THE BALD SOPRANO and THE LESSON by Eugene Ionesco, Soprano directed by Jim Warren, with Brenda Robins, John Blackwood, Kristen Thomson, Martha Burns, Michael Hanrahan and William Webster; Lesson directed by Chris Abraham, with Thomson, Liisa Repo-Martell and Tony Nardi. Presented by Soulpepper and Harbourfront Centre at the du Maurier Theatre Centre (231 Queen's Quay West). Runs to September 22, Monday-Saturday 8 pm, matinees Wednesday and Saturday 2 pm. $25-$43.50. 416-973-4000. Rating: NNNN
when you push logic to extremes the result can turn into complete nonsense, as absurdist playwright Eugene Ionesco proves. Sometimes the result is laughable, sometimes shocking.Logic stood on its head does a triple-gainer into the deep end of the comedy pool in The Bald Soprano, concocted out of old English lessons and the empty niceties of social interaction. The sometimes petulant Smiths (Brenda Robins and John Blackwood) entertain the more playful Martins (Martha Burns and Michael Hanrahan) with the help of their philosophical maid (Kristen Thomson) and an unexpected guest, the fire chief (William Webster).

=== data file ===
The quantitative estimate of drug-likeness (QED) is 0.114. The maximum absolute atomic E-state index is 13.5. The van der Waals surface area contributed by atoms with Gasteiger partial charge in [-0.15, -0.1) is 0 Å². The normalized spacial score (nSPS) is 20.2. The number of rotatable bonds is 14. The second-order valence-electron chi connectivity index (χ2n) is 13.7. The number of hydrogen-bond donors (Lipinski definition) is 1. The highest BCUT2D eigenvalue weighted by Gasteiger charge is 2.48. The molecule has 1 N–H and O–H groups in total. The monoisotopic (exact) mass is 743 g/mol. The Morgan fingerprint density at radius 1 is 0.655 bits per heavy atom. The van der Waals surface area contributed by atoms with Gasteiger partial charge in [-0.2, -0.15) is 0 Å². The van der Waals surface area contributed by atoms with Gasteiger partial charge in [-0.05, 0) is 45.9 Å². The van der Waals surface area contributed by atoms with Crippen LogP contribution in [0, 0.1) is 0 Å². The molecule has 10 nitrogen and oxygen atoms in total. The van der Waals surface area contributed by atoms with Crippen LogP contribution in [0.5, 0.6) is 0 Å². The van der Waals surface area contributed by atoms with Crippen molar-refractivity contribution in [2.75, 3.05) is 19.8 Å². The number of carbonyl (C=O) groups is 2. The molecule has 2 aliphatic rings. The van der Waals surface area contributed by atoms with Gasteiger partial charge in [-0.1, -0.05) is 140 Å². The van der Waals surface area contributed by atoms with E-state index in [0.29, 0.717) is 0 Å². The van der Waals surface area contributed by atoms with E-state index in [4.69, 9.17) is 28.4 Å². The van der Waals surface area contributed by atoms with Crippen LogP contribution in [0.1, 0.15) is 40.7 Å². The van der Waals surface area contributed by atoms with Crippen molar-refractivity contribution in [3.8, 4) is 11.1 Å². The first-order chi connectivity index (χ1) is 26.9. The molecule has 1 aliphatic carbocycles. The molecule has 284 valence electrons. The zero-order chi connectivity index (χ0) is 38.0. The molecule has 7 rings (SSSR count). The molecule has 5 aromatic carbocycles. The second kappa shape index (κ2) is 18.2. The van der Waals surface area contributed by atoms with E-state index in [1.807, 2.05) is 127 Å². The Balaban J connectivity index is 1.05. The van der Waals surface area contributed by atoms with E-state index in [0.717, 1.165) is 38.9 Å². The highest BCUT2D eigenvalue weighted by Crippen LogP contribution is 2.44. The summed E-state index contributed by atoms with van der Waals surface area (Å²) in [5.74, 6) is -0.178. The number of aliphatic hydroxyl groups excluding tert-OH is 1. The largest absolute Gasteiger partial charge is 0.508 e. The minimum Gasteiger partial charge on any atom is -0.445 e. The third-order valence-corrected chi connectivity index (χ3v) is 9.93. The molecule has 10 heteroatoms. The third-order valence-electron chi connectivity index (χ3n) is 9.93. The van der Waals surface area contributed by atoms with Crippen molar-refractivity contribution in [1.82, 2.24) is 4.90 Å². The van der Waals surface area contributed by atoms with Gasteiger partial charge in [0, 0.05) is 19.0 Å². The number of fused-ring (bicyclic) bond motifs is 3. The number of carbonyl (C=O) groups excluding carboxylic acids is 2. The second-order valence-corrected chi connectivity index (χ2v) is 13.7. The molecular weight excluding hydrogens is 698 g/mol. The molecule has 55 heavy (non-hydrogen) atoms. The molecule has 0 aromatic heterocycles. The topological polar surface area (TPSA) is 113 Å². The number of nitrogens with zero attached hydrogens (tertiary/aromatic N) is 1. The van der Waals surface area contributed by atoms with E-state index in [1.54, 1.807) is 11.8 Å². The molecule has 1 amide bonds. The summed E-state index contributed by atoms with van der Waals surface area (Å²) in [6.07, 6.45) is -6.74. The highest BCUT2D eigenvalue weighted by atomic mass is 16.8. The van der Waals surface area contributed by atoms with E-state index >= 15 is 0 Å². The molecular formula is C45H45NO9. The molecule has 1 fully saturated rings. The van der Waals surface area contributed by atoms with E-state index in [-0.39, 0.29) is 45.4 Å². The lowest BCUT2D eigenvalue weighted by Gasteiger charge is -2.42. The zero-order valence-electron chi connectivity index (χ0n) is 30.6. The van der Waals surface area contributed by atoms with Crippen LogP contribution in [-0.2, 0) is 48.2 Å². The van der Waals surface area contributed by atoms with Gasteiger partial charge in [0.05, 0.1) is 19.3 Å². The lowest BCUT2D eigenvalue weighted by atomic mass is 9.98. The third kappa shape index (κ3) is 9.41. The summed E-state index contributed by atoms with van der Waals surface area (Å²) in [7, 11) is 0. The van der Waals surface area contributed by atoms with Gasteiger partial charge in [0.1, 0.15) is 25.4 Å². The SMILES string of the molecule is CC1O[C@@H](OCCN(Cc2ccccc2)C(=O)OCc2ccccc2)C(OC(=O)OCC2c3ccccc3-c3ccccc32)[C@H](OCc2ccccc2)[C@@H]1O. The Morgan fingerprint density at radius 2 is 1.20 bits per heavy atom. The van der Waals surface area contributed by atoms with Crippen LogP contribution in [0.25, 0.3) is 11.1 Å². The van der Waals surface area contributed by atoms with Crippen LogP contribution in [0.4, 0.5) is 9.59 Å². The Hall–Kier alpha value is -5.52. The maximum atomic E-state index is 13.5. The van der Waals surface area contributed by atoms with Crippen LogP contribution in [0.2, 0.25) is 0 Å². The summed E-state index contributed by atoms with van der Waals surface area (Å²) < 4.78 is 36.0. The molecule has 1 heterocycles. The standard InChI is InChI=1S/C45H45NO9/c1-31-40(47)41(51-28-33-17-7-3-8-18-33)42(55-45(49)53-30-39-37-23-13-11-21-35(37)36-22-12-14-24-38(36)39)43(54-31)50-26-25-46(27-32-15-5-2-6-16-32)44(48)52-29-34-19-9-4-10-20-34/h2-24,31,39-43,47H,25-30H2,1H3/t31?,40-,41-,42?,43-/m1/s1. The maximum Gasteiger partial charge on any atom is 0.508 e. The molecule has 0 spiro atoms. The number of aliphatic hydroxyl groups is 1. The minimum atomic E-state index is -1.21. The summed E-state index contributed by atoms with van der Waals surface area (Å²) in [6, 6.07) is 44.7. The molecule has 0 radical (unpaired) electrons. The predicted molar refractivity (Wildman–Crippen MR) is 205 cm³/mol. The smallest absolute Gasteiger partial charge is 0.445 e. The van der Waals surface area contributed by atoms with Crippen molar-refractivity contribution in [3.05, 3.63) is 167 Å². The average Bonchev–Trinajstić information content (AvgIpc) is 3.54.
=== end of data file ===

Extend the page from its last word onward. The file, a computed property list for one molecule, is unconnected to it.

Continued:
Wordplay, weird associations and empty aphorisms fill their conversation, which is expertly staged and given a strong sense of rhythm and emotion -- even the nonsense lines -- by director Jim Warren.
In The Lesson, a far more chilling piece, a professor (Tony Nardi) tries to ready his pupil (Liisa Repo-Martell) for her "total doctorate" and ends up imposing an exercise in fascistic control. Repo-Martell is an Alice-in-Wonderland schoolgirl who's gone farther down the rabbit hole than she intended. Nardi -- an actor we don't see onstage often enough -- begins as a docile teacher, eyeglasses perched on the edge of his nose, but his excitement over subtraction and the philology of neo-Spanish soon turns lethal.
Thomson is again a maid -- this time sourer, though still with her own measure of household control. And in director Chris Abraham's hands, the text becomes a piece of chamber music, building to a crescendo and climax with more than a touch of the sexual. theatre reviews